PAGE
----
The switching process is effected via a central unit also in this case, said central unit receiving from the own monitoring of the connection board information signals that inform the central unit which switches 1, 2, 3 shall be switched and the positions or states to which said switches shall be switched.
FIG. 6 is a flowchart that illustrates the protection ring start-up procedure. The first stage of the start-up procedure is to place all switches in the protection switch on the line board to their respective so-called normal states. Thus, all switches, i.e. switch 1, 2 and 3 in the protection switch in FIG. 1, will take position a. With the switches in this state, only the line board is connected to the protection ring. The next stage is therefore to connect the stand-by connection board to the protection ring. This is achieved by switching switch 1 to state b, switch 2 to state a and switch 3 to state c on the stand-by line board.
Finally, monitoring of the ring is commenced by the stand-by connection board generating a pilot tone, or signal, having similar properties and sending the pilot tone in the closed protection ring. When no breakages are present in the protection ring, the pilot tone will return to the connection board. On the other hand, if the pilot tone fails to return to the connection board, this indicates a break somewhere in the ring.
In this mode, the protection ring adopts a normal state in which the stand-by unit is constantly arranged to replace a corresponding standard board and line, wherein monitoring of the protection ring takes place at the same time as traffic flows on the incoming standard lines 10 and the outgoing standard lines 11.
The procedure illustrated in FIG. 7 begins from the terminating stage in FIG. 6, i.e. the stage in which no faults were discovered and in which the protection ring operates in its normal state.
In the event of a fault in the protection ring, the stand-by connection board senses the loss of the pilot tone transmitted in the protection ring. The stand-by connection board sends to the central unit a signal to the effect that a fault has occurred in the protection ring. The central unit brings to the attention of an operator the fact that a fault has occurred on the protection ring and that some form of repair must be made.
In the event of a line fault at arbitrary standard line board, which is again designated x, that is to say a standard incoming or outgoing line is faulty after the line board x, the line interface of the stand-by line board is connected to the protection ring. This is effected by setting sw1 to state or position y, sw2 to state or position b and sw3 to state or position b on the stand-by line board. State or position y indicates that the switch is able to take an arbitrary position or state. The standard connection board is then connected to the protection ring, by setting sw1 in state or position b, sw2 in state or position y and sw3 in state or position c on the standard line board x. Finally, a signal to the effect that a line fault has occurred is sent from the standard line board x to the operator, via the central unit.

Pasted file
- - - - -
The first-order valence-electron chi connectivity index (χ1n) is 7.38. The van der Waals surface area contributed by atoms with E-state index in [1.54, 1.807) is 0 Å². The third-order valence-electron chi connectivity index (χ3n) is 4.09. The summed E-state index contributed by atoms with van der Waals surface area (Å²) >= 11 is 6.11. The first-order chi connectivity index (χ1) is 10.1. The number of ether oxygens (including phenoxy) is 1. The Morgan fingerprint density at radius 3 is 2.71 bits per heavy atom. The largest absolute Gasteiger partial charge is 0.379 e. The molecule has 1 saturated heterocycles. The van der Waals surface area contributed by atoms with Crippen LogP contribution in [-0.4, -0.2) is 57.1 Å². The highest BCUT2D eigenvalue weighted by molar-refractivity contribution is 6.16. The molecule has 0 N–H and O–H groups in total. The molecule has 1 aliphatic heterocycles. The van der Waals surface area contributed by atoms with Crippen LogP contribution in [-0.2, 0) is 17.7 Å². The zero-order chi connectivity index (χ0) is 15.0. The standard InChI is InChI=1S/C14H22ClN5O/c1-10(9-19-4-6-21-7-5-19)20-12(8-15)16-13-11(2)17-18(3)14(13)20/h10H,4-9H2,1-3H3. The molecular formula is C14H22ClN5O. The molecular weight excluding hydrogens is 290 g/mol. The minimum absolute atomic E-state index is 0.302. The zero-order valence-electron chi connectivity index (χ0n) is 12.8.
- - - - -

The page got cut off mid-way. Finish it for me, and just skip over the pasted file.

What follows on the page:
In the event of a fault on the transceiver unit in any one of the standard connection boards, which is also designated connection board x, the first step in the process is to stop monitoring of the protection ring, by switching-off the pilot tone. This is followed by updating the configuration data of the stand-by connection board, in other words in the event of a fault, the central unit or some other unit having the same function must select another traffic route. Line board x is then connected to the protection ring, by setting switch 1 to position or state y, setting switch 2 to position or state b and setting switch 3 to position or state b. Finally, there is sent to the operator an alarm signal indicating that a fault has occurred on the connection board x in the line/exchange interface module.
FIG. 8 is a flowchart which describes restoration to a normal state subsequent to having repaired a ring fault, line fault or a board fault.
Once having repaired the protection ring, all that is required is for a message to be sent to the operator to the effect that the protection ring has been restored, whereupon the operator can erase the alarm.
After having repaired a line fault adjacent the line board x or after having repaired the connection board x, the operator is informed that the line or the connection board has been repaired. The same procedures are then carried out, irrespective of whether the fault was a line fault or a connection board fault. The connection board x is first connected to a standard line. The protection ring is then connected to the line board x, by setting switch 1 to its state or position a, setting switch 2 to its state or position a and setting switch 3 to its state or position a, i.e. setting all switches 1, 2, 3 to their respective normal states. The stand-by connection board is then connected to the protection ring, by setting switch 1 to its state or position b, setting switch 2 to its state or position y and setting switch 3 to its state or position c by the stand-by line board. Finally, the alarm to the operator is erased.
It will be understood that the invention is not restricted to the aforedescribed and illustrated embodiments thereof, and that modifications can be made within the scope of the following claims.
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|Citing Patent||Filing date||Publication date||Applicant||Title|
|US20050207753 *||Sep 1, 2004||Sep 22, 2005||Fujitsu Limited||Optical protection apparatus|
|International Classification||H04L1/22, H04J14/02, H04J3/14|
|Cooperative Classification||H04J3/14, H04J14/0298, H04L1/22|
|European Classification||H04L1/22, H04J3/14|
|Sep 21, 1999||AS||Assignment|
Owner name: TELEFONAKTIEBOLAGET LM ERICSSON, SWEDEN
Free format text: ASSIGNMENT OF ASSIGNORS INTEREST;ASSIGNORS:HELLUM, PAL LANGVA;NORDBO, STEFAN;REEL/FRAME:010315/0692;SIGNING DATES FROM 19990824 TO 19990826